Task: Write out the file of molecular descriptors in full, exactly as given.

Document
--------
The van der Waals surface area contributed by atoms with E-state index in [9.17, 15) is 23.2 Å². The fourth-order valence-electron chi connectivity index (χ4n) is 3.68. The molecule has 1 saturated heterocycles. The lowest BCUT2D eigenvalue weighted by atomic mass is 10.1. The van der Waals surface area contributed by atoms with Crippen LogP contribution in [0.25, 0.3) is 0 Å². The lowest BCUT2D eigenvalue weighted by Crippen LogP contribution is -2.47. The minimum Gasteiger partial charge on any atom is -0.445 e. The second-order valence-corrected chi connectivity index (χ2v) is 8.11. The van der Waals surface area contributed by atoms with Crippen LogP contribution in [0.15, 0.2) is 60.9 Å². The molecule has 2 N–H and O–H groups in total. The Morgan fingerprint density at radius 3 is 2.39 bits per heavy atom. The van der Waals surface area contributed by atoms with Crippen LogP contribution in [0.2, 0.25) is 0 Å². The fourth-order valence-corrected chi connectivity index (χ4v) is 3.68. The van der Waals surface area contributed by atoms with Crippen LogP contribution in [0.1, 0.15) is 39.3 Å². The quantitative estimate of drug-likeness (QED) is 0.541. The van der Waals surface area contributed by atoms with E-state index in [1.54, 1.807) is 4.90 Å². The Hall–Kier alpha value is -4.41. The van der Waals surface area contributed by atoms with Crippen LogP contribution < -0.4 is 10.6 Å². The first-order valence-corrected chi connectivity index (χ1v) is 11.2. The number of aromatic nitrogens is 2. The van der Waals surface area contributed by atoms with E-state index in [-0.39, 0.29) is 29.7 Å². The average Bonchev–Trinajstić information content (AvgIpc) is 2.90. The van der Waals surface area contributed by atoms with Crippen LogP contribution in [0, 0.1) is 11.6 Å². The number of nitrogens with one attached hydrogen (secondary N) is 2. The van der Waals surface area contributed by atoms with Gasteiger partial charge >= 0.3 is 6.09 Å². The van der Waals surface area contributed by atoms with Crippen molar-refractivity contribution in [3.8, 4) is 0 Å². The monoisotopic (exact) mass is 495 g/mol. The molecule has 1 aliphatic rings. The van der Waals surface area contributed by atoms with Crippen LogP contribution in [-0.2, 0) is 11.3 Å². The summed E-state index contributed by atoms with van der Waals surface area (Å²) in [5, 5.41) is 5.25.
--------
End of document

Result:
The van der Waals surface area contributed by atoms with E-state index in [9.17, 15) is 23.2 Å². The fourth-order valence-electron chi connectivity index (χ4n) is 3.68. The molecule has 1 saturated heterocycles. The lowest BCUT2D eigenvalue weighted by atomic mass is 10.1. The van der Waals surface area contributed by atoms with Crippen LogP contribution in [0.25, 0.3) is 0 Å². The lowest BCUT2D eigenvalue weighted by Crippen LogP contribution is -2.47. The minimum Gasteiger partial charge on any atom is -0.445 e. The second-order valence-corrected chi connectivity index (χ2v) is 8.11. The van der Waals surface area contributed by atoms with Crippen LogP contribution in [0.15, 0.2) is 60.9 Å². The molecule has 2 N–H and O–H groups in total. The Morgan fingerprint density at radius 3 is 2.39 bits per heavy atom. The van der Waals surface area contributed by atoms with Crippen LogP contribution in [0.2, 0.25) is 0 Å². The fourth-order valence-corrected chi connectivity index (χ4v) is 3.68. The van der Waals surface area contributed by atoms with Crippen LogP contribution in [0.1, 0.15) is 39.3 Å². The quantitative estimate of drug-likeness (QED) is 0.541. The van der Waals surface area contributed by atoms with E-state index in [1.54, 1.807) is 4.90 Å². The Hall–Kier alpha value is -4.41. The van der Waals surface area contributed by atoms with Crippen LogP contribution < -0.4 is 10.6 Å². The first-order valence-corrected chi connectivity index (χ1v) is 11.2. The number of aromatic nitrogens is 2. The van der Waals surface area contributed by atoms with E-state index in [-0.39, 0.29) is 29.7 Å². The average Bonchev–Trinajstić information content (AvgIpc) is 2.90. The van der Waals surface area contributed by atoms with Crippen LogP contribution in [0, 0.1) is 11.6 Å². The number of nitrogens with one attached hydrogen (secondary N) is 2. The van der Waals surface area contributed by atoms with Gasteiger partial charge >= 0.3 is 6.09 Å². The van der Waals surface area contributed by atoms with Crippen molar-refractivity contribution in [3.8, 4) is 0 Å². The monoisotopic (exact) mass is 495 g/mol. The molecule has 1 aliphatic rings. The van der Waals surface area contributed by atoms with Crippen LogP contribution in [-0.2, 0) is 11.3 Å². The summed E-state index contributed by atoms with van der Waals surface area (Å²) in [5, 5.41) is 5.25.